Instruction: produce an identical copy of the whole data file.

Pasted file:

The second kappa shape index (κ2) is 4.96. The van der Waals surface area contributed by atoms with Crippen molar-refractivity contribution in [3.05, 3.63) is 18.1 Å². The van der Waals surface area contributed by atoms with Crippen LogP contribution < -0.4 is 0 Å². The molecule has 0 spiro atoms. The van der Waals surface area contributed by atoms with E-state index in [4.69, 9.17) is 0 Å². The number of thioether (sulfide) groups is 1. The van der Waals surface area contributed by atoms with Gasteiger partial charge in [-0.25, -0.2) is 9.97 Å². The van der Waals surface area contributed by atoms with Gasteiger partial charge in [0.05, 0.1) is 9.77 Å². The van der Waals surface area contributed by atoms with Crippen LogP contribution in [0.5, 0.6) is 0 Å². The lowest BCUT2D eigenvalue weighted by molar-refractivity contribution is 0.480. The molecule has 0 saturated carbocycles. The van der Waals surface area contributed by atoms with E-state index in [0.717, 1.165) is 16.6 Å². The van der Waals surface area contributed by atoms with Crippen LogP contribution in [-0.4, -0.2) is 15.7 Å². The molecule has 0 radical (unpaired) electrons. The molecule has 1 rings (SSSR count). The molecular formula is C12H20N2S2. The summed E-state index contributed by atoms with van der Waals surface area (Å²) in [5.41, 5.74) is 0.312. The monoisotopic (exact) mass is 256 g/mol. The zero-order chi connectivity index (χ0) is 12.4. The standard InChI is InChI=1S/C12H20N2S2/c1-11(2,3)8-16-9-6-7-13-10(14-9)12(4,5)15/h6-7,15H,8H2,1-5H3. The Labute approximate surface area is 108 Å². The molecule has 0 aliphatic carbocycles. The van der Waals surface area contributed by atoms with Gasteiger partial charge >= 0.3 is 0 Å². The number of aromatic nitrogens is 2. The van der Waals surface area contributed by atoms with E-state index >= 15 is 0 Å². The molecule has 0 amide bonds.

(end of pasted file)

The second kappa shape index (κ2) is 4.96. The van der Waals surface area contributed by atoms with Crippen molar-refractivity contribution in [3.05, 3.63) is 18.1 Å². The van der Waals surface area contributed by atoms with Crippen LogP contribution < -0.4 is 0 Å². The molecule has 0 spiro atoms. The van der Waals surface area contributed by atoms with E-state index in [4.69, 9.17) is 0 Å². The number of thioether (sulfide) groups is 1. The van der Waals surface area contributed by atoms with Gasteiger partial charge in [-0.25, -0.2) is 9.97 Å². The van der Waals surface area contributed by atoms with Gasteiger partial charge in [0.05, 0.1) is 9.77 Å². The van der Waals surface area contributed by atoms with Crippen LogP contribution in [0.5, 0.6) is 0 Å². The lowest BCUT2D eigenvalue weighted by molar-refractivity contribution is 0.480. The molecule has 0 saturated carbocycles. The van der Waals surface area contributed by atoms with E-state index in [0.717, 1.165) is 16.6 Å². The van der Waals surface area contributed by atoms with Crippen LogP contribution in [-0.4, -0.2) is 15.7 Å². The molecule has 0 radical (unpaired) electrons. The molecule has 1 rings (SSSR count). The molecular formula is C12H20N2S2. The summed E-state index contributed by atoms with van der Waals surface area (Å²) in [5.41, 5.74) is 0.312. The monoisotopic (exact) mass is 256 g/mol. The zero-order chi connectivity index (χ0) is 12.4. The standard InChI is InChI=1S/C12H20N2S2/c1-11(2,3)8-16-9-6-7-13-10(14-9)12(4,5)15/h6-7,15H,8H2,1-5H3. The Labute approximate surface area is 108 Å². The molecule has 0 aliphatic carbocycles. The van der Waals surface area contributed by atoms with Gasteiger partial charge >= 0.3 is 0 Å². The number of aromatic nitrogens is 2. The van der Waals surface area contributed by atoms with E-state index >= 15 is 0 Å². The molecule has 0 amide bonds.